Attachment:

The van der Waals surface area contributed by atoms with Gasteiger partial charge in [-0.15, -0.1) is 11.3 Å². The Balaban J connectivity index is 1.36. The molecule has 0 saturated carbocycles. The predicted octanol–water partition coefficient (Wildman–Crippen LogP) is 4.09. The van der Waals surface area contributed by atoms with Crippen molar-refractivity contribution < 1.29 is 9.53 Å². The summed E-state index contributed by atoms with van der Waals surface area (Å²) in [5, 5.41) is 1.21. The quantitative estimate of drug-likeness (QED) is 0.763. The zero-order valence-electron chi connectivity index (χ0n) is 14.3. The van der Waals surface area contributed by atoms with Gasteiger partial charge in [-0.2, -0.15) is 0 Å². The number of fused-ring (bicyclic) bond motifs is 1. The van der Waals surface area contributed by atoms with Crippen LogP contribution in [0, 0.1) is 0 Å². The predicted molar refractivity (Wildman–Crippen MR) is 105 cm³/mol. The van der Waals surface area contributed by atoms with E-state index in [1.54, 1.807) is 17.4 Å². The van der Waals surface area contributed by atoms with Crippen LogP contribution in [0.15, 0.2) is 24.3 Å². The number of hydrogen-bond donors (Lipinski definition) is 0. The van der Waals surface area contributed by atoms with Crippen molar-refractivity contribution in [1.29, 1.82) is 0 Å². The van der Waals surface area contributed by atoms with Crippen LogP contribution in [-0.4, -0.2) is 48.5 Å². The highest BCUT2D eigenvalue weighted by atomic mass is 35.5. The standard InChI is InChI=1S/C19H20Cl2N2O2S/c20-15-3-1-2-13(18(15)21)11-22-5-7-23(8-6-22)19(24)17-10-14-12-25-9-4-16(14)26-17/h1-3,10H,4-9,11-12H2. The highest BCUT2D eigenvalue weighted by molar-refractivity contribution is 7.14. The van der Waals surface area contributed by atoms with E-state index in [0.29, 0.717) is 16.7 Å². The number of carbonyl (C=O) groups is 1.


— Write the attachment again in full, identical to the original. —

The van der Waals surface area contributed by atoms with Gasteiger partial charge in [-0.15, -0.1) is 11.3 Å². The Balaban J connectivity index is 1.36. The molecule has 0 saturated carbocycles. The predicted octanol–water partition coefficient (Wildman–Crippen LogP) is 4.09. The van der Waals surface area contributed by atoms with Crippen molar-refractivity contribution < 1.29 is 9.53 Å². The summed E-state index contributed by atoms with van der Waals surface area (Å²) in [5, 5.41) is 1.21. The quantitative estimate of drug-likeness (QED) is 0.763. The zero-order valence-electron chi connectivity index (χ0n) is 14.3. The van der Waals surface area contributed by atoms with Gasteiger partial charge in [-0.2, -0.15) is 0 Å². The number of fused-ring (bicyclic) bond motifs is 1. The van der Waals surface area contributed by atoms with Crippen LogP contribution in [0, 0.1) is 0 Å². The predicted molar refractivity (Wildman–Crippen MR) is 105 cm³/mol. The van der Waals surface area contributed by atoms with E-state index in [1.54, 1.807) is 17.4 Å². The van der Waals surface area contributed by atoms with Crippen LogP contribution in [0.15, 0.2) is 24.3 Å². The number of hydrogen-bond donors (Lipinski definition) is 0. The van der Waals surface area contributed by atoms with Crippen molar-refractivity contribution in [1.29, 1.82) is 0 Å². The van der Waals surface area contributed by atoms with Crippen LogP contribution in [-0.4, -0.2) is 48.5 Å². The highest BCUT2D eigenvalue weighted by atomic mass is 35.5. The standard InChI is InChI=1S/C19H20Cl2N2O2S/c20-15-3-1-2-13(18(15)21)11-22-5-7-23(8-6-22)19(24)17-10-14-12-25-9-4-16(14)26-17/h1-3,10H,4-9,11-12H2. The highest BCUT2D eigenvalue weighted by molar-refractivity contribution is 7.14. The van der Waals surface area contributed by atoms with E-state index in [0.29, 0.717) is 16.7 Å². The number of carbonyl (C=O) groups is 1.